Nonprofit, independent journalism. Supported by readers.


Minnesota Supreme Court says Frey has ‘clear legal duty’ to hire more Minneapolis cops

Plus: Retired executive defends decision to resign from U Board of Regents to seek top job at UMD; KARE 11 reporter won’t have to testify; South Dakota Attorney General Ravnsborg faces impeachment trial; and more.

Minneapolis Mayor Jacob Frey
Minneapolis Mayor Jacob Frey
MinnPost photo by Peter Callaghan

As KMSP-TV says, “The Minnesota Supreme Court has ordered Minneapolis to immediately hire more police officers or prove why it can’t. The city charter gives Mayor Jacob Frey a ‘clear legal duty’ to maintain at least 731 officers in the Minneapolis Police Department, justices wrote in their Monday afternoon order. They returned the case to a Hennepin County judge to handle the details and set a date for the city to provide evidence of its staffing efforts. In keeping with the court’s usual practice, only Chief Justice Lorie Gildea signed the order. The court does not release how the other six justices came down.”

Joe Bowen reports for the Forum News Service: “A retired utility executive who resigned from the University of Minnesota Board of Regents last week to pursue the top job at the system’s Duluth campus strenuously denied Friday that he has a quid pro quo with Joan Gabel, the system president. David McMillan was in the majority in December on a 9-2 vote to award Gabel a new five-year contract that could pay her up to $1.1 million in total compensation next year. It’s up to Gabel to pick Duluth’s interim chancellor after an initial search failed to find Lendley Black’s successor. McMillan, who held C-suite positions at Minnesota Power and its parent company, Allete, until 2018, told the News Tribune he tried to be as transparent as possible when he put himself in the running for interim chancellor.”

A Star Tribune story by Rochelle Olson says, “KARE 11 TV reporter Lou Raguse won’t have to testify in the upcoming Hwy. 169 road rage trial for the fatal shooting of a 56-year-old Crystal man last summer, Hennepin County Judge Nicole Engisch ruled Monday. Assistant Hennepin County Attorney Dan Allard had filed a motion seeking to compel Raguse to testify about his recorded interview with Jamal Smith, who goes on trial Monday. Smith faces a first-degree murder charge in the death of Jay Boughton. … In April, Raguse reported that Smith called him from jail and in a recorded video interview said he believed the fatal shot was fired at Boughton by a passenger in the back seat.”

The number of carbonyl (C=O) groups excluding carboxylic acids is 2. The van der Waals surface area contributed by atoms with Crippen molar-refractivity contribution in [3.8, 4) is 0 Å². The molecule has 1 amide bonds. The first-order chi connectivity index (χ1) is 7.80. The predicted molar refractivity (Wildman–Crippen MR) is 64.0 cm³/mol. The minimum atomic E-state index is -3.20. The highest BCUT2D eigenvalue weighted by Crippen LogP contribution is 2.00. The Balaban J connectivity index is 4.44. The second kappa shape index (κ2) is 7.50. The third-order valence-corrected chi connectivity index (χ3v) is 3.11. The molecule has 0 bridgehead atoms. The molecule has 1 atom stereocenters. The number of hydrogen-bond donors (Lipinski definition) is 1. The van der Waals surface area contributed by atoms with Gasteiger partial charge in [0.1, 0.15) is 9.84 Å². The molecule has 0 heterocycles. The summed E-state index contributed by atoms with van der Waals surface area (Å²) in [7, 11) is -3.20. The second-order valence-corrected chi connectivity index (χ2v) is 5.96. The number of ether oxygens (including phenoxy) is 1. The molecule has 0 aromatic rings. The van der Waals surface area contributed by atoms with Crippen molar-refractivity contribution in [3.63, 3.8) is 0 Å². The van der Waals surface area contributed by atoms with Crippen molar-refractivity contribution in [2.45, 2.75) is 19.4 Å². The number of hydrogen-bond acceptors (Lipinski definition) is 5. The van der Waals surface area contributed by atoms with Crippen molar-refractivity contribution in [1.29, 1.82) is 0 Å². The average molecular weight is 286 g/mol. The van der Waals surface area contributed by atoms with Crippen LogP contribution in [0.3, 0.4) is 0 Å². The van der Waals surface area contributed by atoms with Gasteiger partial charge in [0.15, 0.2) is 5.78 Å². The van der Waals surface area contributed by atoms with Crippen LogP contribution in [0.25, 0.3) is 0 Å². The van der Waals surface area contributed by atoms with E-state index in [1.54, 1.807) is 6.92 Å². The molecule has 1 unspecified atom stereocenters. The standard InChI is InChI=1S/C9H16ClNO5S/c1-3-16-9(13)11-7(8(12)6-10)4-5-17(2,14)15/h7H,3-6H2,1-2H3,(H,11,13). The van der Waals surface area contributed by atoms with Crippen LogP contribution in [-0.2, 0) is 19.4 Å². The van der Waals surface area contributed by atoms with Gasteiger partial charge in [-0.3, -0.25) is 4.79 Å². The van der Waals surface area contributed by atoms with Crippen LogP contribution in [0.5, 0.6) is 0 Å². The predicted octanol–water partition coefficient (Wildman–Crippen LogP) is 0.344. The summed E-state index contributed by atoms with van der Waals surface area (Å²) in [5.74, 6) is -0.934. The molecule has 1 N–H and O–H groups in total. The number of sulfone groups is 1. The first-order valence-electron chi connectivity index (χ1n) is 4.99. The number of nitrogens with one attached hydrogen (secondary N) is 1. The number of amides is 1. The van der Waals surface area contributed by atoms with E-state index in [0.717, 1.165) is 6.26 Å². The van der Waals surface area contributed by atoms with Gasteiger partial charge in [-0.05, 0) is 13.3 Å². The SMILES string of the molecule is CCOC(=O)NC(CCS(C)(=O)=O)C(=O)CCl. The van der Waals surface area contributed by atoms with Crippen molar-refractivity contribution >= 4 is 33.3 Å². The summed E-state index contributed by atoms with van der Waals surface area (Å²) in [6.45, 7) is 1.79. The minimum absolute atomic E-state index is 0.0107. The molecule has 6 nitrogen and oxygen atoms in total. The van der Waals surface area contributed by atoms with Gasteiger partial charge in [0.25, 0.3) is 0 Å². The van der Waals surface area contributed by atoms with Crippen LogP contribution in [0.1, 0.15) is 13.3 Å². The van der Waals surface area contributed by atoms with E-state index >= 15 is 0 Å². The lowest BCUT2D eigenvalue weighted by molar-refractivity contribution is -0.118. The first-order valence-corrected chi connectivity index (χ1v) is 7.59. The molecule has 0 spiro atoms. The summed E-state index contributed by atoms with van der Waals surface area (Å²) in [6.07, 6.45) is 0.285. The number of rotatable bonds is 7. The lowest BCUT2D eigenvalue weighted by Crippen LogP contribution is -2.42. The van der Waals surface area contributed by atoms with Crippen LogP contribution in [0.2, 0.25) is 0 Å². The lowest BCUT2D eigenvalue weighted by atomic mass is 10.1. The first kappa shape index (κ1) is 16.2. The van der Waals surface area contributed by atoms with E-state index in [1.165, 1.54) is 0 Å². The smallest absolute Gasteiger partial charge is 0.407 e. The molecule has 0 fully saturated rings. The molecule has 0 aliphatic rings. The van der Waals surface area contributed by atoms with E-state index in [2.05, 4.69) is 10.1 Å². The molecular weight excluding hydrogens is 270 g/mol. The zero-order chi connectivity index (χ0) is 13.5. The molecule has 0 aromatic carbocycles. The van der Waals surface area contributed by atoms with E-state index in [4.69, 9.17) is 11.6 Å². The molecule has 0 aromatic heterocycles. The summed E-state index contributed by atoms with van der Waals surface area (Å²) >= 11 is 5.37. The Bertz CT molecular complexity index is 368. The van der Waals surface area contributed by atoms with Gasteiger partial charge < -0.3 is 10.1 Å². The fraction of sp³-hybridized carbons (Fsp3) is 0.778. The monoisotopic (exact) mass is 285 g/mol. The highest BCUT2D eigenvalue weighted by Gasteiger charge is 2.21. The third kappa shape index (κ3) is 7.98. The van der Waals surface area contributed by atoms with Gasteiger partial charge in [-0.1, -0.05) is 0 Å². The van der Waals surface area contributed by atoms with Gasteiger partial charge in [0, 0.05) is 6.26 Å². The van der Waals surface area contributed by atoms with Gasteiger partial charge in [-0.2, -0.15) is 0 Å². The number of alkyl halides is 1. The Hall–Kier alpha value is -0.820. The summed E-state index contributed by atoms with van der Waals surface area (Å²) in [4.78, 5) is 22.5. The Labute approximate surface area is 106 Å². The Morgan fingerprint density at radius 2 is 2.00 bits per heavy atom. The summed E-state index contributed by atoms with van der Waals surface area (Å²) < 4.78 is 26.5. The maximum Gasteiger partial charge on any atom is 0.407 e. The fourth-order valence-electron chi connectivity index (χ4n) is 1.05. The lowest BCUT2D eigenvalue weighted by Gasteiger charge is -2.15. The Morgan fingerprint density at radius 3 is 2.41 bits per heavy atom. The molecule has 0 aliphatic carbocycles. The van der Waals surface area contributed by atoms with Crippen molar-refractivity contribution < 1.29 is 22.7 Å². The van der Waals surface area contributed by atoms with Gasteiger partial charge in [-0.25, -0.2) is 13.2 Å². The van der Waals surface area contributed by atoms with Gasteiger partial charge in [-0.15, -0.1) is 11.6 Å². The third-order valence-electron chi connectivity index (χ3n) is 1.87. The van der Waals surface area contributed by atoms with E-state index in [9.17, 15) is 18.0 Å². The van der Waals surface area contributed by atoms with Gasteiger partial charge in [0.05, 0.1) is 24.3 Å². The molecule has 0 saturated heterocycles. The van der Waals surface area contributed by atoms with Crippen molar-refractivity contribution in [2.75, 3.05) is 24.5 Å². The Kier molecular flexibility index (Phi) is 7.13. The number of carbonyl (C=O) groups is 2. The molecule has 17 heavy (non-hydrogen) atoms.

An AP story says, “Child care providers across Minnesota are upset they’re not eligible for the state’s COVID-19 ‘hero pay’ program. Gov. Tim Walz signed the program into law in April. It enables front-line workers to apply for state-funded bonuses. The St. Paul Pioneer Press reports that about 6,450 child care providers who operate out of their homes will likely miss out on the $750 bonuses if they’re sole proprietors rather than limited liability companies.”

Article continues after advertisement

This from Jessie Van Berkel of the Star Tribune, “Here is the Minnesota pitch: People from across the world will share health and well-being innovations, bolster trade ties and consider global challenges at an Expo district composed of modern, nature-inspired architecture next to the Mall of America. Officials in Paris presented flashy renderings of that scene on Monday and emphasized the state’s strong medical industry as they made their bid to host the Specialized Expo in 2027, also known as the World’s Fair, a sprawling 93-day event that could attract an estimated 140,000 visitors a day.”

This from David Schuman at WCCO-TV, “More than 1,200 Afghan refugees have resettled in Minnesota since last fall. And now, some of them face difficult questions about where they’re going to live and how they’re going to pay for it. Haisnit has three months remaining on her six months of rental assistance. She says she’ll likely have to move out of her Minneapolis apartment. … She is in Minneapolis after leaving her Afghanistan home with her mother and teenage brother. Eight siblings are still there, a fact that weighs heavy on her. Haisnit spends her days working to learn English. On weekends, she volunteers drive her to a rehabilitation facility to visit her mother, who was paralyzed in the Kabul airport bombing last year that killed 13 American troops and about 170 Afghans.”

This also in the Star Tribune, from Christa Lawler,The Two Harbors City Council unanimously voted to ask its mayor to resign on Monday during a special meeting — though Chris Swanson was not there to hear the decision. It’s unclear whether Swanson will heed the council’s recommendation. He has said several times previously that he will not resign.”

Another AP story says, “South Dakota Attorney General Jason Ravnsborg faces a historic impeachment trial this week for his actions surrounding a 2020 car crash in which he struck and killed a pedestrian. … House lawmakers say Ravnsborg misled law enforcement, from telling a 911 dispatcher the collision happened ‘in the middle of the road’ to later interviews in which criminal investigators said the attorney general was not being straightforward and telling the truth.”

Article continues after advertisement